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As the coronavirus has wreaked havoc on public health systems across the globe, it’s also had consequences for family life—particularly for women. The pandemic has been described as a “disaster for feminism” by the Atlantic. Shelter in place orders have forced families to “confront the bruising reality of gender dynamics” during work-from-home setups, as the New York Times put it.

And if all of this is tough on women, you can bet it’s hardest on women of color.

a headshot of Mikki Kendall
a headshot of Mikki Kendall

Patrick Thicklin/Penguin Random House

This week on the show, we’re talking about race, feminism and COVID-19 with Mikki Kendall. She’s the author of the new book Hood Feminism: Notes from the Women that a Movement Forgot, which is about all the ways in which feminists who are women of color—especially black feminists—have a wider agenda than the mainstream, largely white feminist movement.

Hood Feminism
Hood Feminism

By Mikki Kendall

I first spoke to her back in February, right around her book release, about the issues central to Hood Feminism: access to groceries, healthcare and schools for one’s community. Then, the coronavirus happened — so I called her back up to talk about how these issues are coming into even sharper relief now, especially as the levels of unemployment and COVID-19 cases have reached unprecedented heights. Here’s a snippet of our conversations.

This interview has been edited and condensed for clarity.

Let’s talk about the title of your book for a minute, because I know some people find it provocative. Describe “hood feminism” for me.

I’m a black girl from the hood, Chicago’s South Side. I’m never going to be ashamed of being from the hood. Hood feminism is lived feminism. It’s the women who do the work, who are present in communities and making sure that their kids have school and at least somewhat accessible medical care.

It’s great to want to be a CEO or to be president, but you should also probably make sure that your neighbors have enough food to eat and their homes are safe.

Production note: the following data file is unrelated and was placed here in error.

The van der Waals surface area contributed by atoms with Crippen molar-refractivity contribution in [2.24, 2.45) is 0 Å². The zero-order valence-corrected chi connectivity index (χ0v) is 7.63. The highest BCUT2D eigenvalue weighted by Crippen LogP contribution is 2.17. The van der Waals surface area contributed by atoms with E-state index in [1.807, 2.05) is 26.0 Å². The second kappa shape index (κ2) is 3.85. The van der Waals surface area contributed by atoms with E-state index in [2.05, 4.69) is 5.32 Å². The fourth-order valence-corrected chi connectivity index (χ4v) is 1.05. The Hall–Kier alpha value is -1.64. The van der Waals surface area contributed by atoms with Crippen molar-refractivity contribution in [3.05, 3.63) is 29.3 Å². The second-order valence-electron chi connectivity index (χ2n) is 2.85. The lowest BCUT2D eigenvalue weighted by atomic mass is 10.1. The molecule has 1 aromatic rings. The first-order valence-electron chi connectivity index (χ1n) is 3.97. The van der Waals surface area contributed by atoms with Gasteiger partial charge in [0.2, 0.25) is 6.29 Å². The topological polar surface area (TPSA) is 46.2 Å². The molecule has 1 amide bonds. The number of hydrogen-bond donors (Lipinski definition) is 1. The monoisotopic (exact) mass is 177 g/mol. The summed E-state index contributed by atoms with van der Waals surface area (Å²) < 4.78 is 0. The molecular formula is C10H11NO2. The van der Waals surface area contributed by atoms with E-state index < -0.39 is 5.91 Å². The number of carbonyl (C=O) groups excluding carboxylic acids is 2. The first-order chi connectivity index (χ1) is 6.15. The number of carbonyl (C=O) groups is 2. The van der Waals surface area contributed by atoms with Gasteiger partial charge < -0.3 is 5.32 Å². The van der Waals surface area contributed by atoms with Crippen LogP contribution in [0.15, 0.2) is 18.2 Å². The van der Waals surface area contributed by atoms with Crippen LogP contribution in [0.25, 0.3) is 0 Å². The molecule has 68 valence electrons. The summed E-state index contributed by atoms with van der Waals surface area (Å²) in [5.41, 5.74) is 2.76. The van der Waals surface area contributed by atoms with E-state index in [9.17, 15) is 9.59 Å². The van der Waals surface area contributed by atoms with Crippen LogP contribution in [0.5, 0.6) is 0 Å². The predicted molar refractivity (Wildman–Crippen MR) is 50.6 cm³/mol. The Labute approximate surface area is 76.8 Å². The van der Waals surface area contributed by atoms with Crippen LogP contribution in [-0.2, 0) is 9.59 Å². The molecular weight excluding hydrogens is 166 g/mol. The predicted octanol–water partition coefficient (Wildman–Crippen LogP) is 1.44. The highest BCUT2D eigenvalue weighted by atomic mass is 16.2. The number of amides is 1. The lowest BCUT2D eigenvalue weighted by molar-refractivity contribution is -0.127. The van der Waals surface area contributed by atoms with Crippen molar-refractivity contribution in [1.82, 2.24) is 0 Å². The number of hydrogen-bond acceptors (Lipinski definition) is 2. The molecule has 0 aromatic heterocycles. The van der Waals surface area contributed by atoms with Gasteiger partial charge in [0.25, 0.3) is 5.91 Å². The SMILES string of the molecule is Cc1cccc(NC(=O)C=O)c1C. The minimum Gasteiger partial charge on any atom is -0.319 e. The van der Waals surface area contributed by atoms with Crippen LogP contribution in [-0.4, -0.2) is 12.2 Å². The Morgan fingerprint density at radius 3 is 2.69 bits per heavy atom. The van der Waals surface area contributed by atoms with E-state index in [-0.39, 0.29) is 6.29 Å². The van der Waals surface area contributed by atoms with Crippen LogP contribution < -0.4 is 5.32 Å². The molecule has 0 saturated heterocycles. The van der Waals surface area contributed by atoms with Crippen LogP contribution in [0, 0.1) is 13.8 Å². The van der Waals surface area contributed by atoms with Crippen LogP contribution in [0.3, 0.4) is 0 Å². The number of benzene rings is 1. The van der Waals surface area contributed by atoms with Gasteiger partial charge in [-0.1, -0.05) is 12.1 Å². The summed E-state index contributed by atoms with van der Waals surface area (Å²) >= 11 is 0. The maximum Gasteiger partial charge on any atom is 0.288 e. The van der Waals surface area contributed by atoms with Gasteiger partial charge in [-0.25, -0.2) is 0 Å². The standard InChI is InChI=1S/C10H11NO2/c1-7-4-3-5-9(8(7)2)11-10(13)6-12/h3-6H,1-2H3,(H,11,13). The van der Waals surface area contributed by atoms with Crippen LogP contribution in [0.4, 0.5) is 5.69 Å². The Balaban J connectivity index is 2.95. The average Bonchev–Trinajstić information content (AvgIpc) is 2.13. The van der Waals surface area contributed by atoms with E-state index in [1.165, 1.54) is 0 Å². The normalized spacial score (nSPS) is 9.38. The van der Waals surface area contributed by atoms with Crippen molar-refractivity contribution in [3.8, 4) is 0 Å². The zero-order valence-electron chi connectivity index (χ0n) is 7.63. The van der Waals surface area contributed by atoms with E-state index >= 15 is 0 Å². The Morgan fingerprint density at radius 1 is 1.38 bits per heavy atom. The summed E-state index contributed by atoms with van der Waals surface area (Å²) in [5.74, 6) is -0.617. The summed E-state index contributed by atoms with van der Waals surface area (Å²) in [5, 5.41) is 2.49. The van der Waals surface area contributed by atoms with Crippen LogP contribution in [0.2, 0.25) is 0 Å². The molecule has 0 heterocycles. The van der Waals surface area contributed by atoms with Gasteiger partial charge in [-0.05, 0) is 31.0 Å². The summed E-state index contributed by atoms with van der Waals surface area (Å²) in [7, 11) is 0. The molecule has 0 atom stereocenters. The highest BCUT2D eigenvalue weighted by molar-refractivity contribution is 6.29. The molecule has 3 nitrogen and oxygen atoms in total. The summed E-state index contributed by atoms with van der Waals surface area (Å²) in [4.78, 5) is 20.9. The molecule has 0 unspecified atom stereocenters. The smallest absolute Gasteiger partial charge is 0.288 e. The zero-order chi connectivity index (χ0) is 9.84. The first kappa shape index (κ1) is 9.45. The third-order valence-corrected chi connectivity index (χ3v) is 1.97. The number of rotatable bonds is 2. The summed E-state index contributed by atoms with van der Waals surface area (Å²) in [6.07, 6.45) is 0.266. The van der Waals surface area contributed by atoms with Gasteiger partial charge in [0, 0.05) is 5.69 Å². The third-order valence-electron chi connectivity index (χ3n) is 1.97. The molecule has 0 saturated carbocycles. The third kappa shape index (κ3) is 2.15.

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Where did you first learn about feminism?

I actually grew up with my grandmother, who was very feminist, and I first learned that kind. Then in college, I started to read other things, like bell hooks and Audre Lorde, and some of it spoke to me. But I was a history major and had been introduced to the suffragette movement, reading first-person sources where white women were espousing their right to vote as a way to uphold white supremacy. It was very instructive about what the goals of the feminist movement might be, as opposed to the words that were being proclaimed.

One of the problems with the idea that “feminism” as a term applies to everyone is that it ignores bigotry inside the movement. It’s not a rejection of the idea that women should be equal. It’s a rejection of the idea that feminism is about white women’s equality with white men.

Hood Feminism is focused in part on the daily practicalities that some may not think fall under the feminist umbrella at all: safe and secure housing, decent and available food, good schools. Why does including these things make sense to you?

If the movement is for all women, you need to be addressing the concerns of all women. And sure, if you are making mid-six figures a year and you live in a very fancy suburb, you may not have to worry about groceries or medical care. But for the women you’re going to expect to come out and vote and support your candidates? They do. For the women in the world around you who have less than you — the women running the schools, working in the hospitals, cleaning — these are their concerns.

Has the pandemic changed any of your thinking about how black women do or don’t fit into the feminist movement?